This relation is expanded to cover a toroidal transmission configuration having a plurality of pairs of toroidal disks and a plurality of intermediate rollers in each toroidal configuration. The steady-state holding force (Fz) is accordingly pilot-controlled as a function of the relation

F z=(M1/R1+M2/R2)/(NT·NZ)

where:

M1 is the torque at the input disk,

M2 is the torque at the output disk,

R1 is the rolling radius of the intermediate roller on the input disk,

R2 is the rolling radius of the intermediate roller on the output disk,

NT is the number of toroidal configurations, and

NZ is the number of intermediate rollers in each toroidal configuration.

In a further mode of the invention, a time derivative (dz/dt) of the adjustment path of the intermediate roller is used as the variable fed back for the purpose of feedback. The fed-back variable can preferably be additionally multiplied by a gain factor.

Other features which are considered as characteristic for the invention are set forth in the appended claims.

Although the invention is illustrated and described herein as embodied in a method of controlling the transmission ratio of a continuously variable toroidal transmission, it is nevertheless not intended to be limited to the details shown, since various modifications and structural changes may be made therein without departing from the spirit of the invention and within the scope and range of equivalents of the claims.

The construction and method of operation of the invention, however, together with additional objects and advantages thereof will be best understood from the following description of specific embodiments when read in connection with the accompanying drawings.

BRIEF DESCRIPTION OF THE DRAWINGS

FIG. 1 is a diagrammatic, axial sectional view through a toroidal transmission according to the invention;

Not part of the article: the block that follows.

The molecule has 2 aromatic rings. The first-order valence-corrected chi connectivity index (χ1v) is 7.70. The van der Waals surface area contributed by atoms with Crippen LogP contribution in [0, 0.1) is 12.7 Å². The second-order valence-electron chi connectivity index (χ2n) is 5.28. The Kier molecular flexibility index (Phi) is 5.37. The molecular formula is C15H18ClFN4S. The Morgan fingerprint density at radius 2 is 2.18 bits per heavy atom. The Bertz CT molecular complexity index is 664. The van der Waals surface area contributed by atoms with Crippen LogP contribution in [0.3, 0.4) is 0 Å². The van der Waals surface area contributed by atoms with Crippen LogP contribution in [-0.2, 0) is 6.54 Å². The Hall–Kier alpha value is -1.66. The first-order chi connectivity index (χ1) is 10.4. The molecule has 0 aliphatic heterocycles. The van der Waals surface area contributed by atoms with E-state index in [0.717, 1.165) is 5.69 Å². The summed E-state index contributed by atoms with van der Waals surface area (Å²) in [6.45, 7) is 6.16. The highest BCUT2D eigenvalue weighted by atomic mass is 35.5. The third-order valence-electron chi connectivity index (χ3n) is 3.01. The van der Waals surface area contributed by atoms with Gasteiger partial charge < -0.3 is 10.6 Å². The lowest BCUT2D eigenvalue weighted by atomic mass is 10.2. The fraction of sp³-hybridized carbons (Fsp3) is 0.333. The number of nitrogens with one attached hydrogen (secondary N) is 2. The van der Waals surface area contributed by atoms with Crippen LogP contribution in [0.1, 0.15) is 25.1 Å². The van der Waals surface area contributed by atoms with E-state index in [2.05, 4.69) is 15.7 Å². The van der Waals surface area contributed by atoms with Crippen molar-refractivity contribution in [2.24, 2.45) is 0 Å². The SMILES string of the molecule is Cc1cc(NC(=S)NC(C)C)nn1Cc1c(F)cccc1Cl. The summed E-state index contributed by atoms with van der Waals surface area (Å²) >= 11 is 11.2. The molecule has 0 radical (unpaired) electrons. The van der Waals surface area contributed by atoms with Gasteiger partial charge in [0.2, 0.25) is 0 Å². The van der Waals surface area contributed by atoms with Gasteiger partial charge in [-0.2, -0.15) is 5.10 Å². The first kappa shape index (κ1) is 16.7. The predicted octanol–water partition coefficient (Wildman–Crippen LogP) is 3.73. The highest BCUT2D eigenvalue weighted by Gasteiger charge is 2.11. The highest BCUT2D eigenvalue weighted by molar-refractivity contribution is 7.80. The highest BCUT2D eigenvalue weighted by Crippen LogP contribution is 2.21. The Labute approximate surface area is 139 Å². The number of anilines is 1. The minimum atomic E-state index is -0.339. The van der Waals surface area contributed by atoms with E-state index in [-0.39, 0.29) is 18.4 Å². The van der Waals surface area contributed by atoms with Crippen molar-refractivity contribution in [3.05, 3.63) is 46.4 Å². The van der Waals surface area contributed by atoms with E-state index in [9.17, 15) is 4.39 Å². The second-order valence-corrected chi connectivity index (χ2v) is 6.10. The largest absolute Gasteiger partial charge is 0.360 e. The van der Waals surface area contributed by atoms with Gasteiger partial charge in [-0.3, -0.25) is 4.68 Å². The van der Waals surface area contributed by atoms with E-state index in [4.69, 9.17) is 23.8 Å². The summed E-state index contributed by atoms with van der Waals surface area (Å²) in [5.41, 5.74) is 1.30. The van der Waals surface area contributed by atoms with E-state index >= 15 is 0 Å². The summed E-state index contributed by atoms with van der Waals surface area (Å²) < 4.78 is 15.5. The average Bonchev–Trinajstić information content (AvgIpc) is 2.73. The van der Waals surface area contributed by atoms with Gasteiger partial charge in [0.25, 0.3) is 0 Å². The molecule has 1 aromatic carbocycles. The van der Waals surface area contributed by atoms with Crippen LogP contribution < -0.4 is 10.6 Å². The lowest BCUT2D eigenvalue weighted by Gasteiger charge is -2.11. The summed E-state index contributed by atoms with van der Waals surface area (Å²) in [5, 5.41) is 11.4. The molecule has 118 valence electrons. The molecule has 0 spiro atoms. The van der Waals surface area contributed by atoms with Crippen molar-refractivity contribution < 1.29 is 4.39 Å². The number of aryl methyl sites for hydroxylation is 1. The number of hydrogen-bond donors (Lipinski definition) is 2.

FIGS. 2 and 3 are schematic diagrams of a toroidal disk and of the toroidal transmission to illustrate characteristic quantities;

FIG. 4 is a circuit diagram of a control method used for controlling a transmission ratio; and

FIG. 5 is a graph of a simulated vehicle speed as a function of time;

FIG. 6 is a graph of an angular velocity of an input disk as a function of time;

FIG. 7 is a graph of a speed ratio as a function of time;

FIG. 8 is a graph of a tilt angle of an intermediate roller as a function of time;

FIG. 9 is a graph of a holding force applied by a pivot-bearing configuration of the intermediate roller as a function of time; and

FIGS. 10 to 13 are graphs showing adjustment paths of the intermediate roller during a first to fourth shift operations as a function of time.

DESCRIPTION OF THE PREFERRED EMBODIMENTS

In all the figures of the drawing, sub-features and integral parts that correspond to one another bear the same reference symbol in each case. Referring now to the figures of the drawing in detail and first, particularly, to FIG. 1 thereof, there is shown the more important components of a continuously variable toroidal transmission. They include an input disk 1, which accepts an engine torque and is coupled to an engine output by a shaft 2 and, in the vast majority of cases, a clutch or torque converter (not shown specifically). Together with an output disk 3, which likewise has a shaft 2′, the input disk 1 forms a pair of toroidal disks. Their mutually facing contact surfaces 4, 5 together form a toroidal surface.

Between the two toroidal disks 1, 3 there is at least one but, in the vast majority of cases, two or three intermediate rollers 6, 7 with a radius Rr (Bee FIG. 3), which are mounted in such a way as to be pivotable and rotatable about their own axes on a pivot-bearing configuration 8 (shown only in an indicative way in FIG. 1). As can be seen from FIG. 3, a center of motion CM is at a distance R0 from a central axis CA. The intermediate rollers 6, 7 are in rolling frictional contact by their circumferential surfaces 9, 10 with the contact surfaces 4, 5 of the toroidal disks 1, 3, with the result that an angular velocity W1 of the input disk 1 is converted with a torque M1 into a rotary motion of the output disk 3 with an angular velocity W2 and a torque M2.